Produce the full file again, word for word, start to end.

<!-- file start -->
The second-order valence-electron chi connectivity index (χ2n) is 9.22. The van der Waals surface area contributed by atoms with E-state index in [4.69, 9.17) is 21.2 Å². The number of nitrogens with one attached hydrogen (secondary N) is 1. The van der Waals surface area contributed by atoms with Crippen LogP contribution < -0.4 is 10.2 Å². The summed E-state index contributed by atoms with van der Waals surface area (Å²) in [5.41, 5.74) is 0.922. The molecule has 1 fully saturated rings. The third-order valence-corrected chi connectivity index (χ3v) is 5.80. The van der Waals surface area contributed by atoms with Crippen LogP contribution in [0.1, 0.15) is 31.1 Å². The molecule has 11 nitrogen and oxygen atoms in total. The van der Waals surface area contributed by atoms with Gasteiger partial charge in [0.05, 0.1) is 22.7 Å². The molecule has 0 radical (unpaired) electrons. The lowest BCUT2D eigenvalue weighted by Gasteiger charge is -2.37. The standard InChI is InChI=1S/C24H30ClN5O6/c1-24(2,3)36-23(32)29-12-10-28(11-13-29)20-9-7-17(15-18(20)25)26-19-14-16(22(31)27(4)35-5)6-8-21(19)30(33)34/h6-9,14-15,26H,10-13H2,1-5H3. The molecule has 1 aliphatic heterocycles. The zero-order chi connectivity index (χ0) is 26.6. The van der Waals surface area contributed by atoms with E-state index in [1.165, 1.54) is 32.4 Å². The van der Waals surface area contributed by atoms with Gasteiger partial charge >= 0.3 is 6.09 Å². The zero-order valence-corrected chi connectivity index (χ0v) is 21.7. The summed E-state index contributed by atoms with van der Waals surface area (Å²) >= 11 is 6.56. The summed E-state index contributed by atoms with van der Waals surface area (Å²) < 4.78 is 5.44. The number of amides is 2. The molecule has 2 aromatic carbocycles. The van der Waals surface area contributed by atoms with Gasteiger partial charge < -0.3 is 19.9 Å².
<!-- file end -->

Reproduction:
The second-order valence-electron chi connectivity index (χ2n) is 9.22. The van der Waals surface area contributed by atoms with E-state index in [4.69, 9.17) is 21.2 Å². The number of nitrogens with one attached hydrogen (secondary N) is 1. The van der Waals surface area contributed by atoms with Crippen LogP contribution < -0.4 is 10.2 Å². The summed E-state index contributed by atoms with van der Waals surface area (Å²) in [5.41, 5.74) is 0.922. The molecule has 1 fully saturated rings. The third-order valence-corrected chi connectivity index (χ3v) is 5.80. The van der Waals surface area contributed by atoms with Crippen LogP contribution in [0.1, 0.15) is 31.1 Å². The molecule has 11 nitrogen and oxygen atoms in total. The van der Waals surface area contributed by atoms with Gasteiger partial charge in [0.05, 0.1) is 22.7 Å². The molecule has 0 radical (unpaired) electrons. The lowest BCUT2D eigenvalue weighted by Gasteiger charge is -2.37. The standard InChI is InChI=1S/C24H30ClN5O6/c1-24(2,3)36-23(32)29-12-10-28(11-13-29)20-9-7-17(15-18(20)25)26-19-14-16(22(31)27(4)35-5)6-8-21(19)30(33)34/h6-9,14-15,26H,10-13H2,1-5H3. The molecule has 1 aliphatic heterocycles. The zero-order chi connectivity index (χ0) is 26.6. The van der Waals surface area contributed by atoms with E-state index in [1.165, 1.54) is 32.4 Å². The van der Waals surface area contributed by atoms with Gasteiger partial charge >= 0.3 is 6.09 Å². The zero-order valence-corrected chi connectivity index (χ0v) is 21.7. The summed E-state index contributed by atoms with van der Waals surface area (Å²) >= 11 is 6.56. The summed E-state index contributed by atoms with van der Waals surface area (Å²) < 4.78 is 5.44. The number of amides is 2. The molecule has 2 aromatic carbocycles. The van der Waals surface area contributed by atoms with Gasteiger partial charge < -0.3 is 19.9 Å².